The Journal of Biological Physics and Chemistry



Volume 18, Number 2, pp. 67–77




Bodily distress syndrome: Concerns about scientific credibility in research and implementation

Diane O’Leary1, 2

1 Rotman Institute of Philosophy, Western University, London, Ontario, Canada

2 Fondation Brocher, Hermance, Switzerland

The credibility of psychosomatic medicine has recently been called into question through challenges to the scientific integrity of the “PACE trial”, which claimed success for psychiatric treatment in managing myalgic encephalomyelitis/chronic fatigue syndrome. The newest product of research in psychosomatic medicine is “bodily distress syndrome” (BDS), a Danish diagnostic construct developed to replace “somatoform disorders”, “medically unexplained symptoms” and “functional somatic syndromes”. I set out in this paper to examine the science that supports the construct of BDS, both in design and in implementation. Following the Introduction, in §2 I clarify the details that define BDS and the problems the construct is designed to resolve. In §3 I explore three problems with the science behind BDS. In §4 I consider the World Health Organization (WHO)’s effort to implement BDS in the International Classification of Diseases (ICD), noting that while BDS criteria fail in both WHO studies, the workgroup nonetheless insists that the ICD should recommend them for global use. I conclude that BDS gives support to recent concern that scientific standards in psychosomatic medicine are inadequate, closing with a brief discussion of ethical problems that arise when global health policy decisions are not grounded in science.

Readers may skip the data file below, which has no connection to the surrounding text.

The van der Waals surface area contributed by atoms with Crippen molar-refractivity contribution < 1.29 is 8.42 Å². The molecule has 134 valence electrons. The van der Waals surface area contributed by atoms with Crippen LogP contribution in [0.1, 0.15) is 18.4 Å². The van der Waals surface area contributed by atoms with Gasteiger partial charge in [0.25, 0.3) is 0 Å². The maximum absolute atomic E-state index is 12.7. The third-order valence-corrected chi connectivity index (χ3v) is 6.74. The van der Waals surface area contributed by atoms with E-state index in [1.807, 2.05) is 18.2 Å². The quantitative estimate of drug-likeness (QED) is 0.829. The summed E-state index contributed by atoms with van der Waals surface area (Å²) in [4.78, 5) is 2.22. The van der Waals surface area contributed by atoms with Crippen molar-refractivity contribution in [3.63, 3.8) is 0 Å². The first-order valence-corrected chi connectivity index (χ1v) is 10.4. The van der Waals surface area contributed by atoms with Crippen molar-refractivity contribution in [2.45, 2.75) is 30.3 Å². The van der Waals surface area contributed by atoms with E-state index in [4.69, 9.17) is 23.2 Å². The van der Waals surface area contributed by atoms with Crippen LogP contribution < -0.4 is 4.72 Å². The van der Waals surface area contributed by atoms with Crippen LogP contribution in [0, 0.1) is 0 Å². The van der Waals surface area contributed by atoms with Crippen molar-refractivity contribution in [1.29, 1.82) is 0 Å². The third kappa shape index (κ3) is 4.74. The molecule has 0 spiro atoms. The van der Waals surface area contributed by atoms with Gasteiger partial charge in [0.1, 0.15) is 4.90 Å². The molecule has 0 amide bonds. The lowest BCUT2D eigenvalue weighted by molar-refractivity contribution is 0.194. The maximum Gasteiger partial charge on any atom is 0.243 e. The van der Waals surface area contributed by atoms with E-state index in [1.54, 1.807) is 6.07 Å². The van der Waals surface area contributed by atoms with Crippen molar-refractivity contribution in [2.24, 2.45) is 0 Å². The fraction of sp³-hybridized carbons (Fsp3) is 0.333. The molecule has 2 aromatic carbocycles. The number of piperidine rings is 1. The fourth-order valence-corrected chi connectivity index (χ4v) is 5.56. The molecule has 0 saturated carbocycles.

Keywords: evidence-based medicine, International Classification of Diseases, myalgic encephalomyelitis/chronic fatigue syndrome, psychosomatic medicine, scientific integrity


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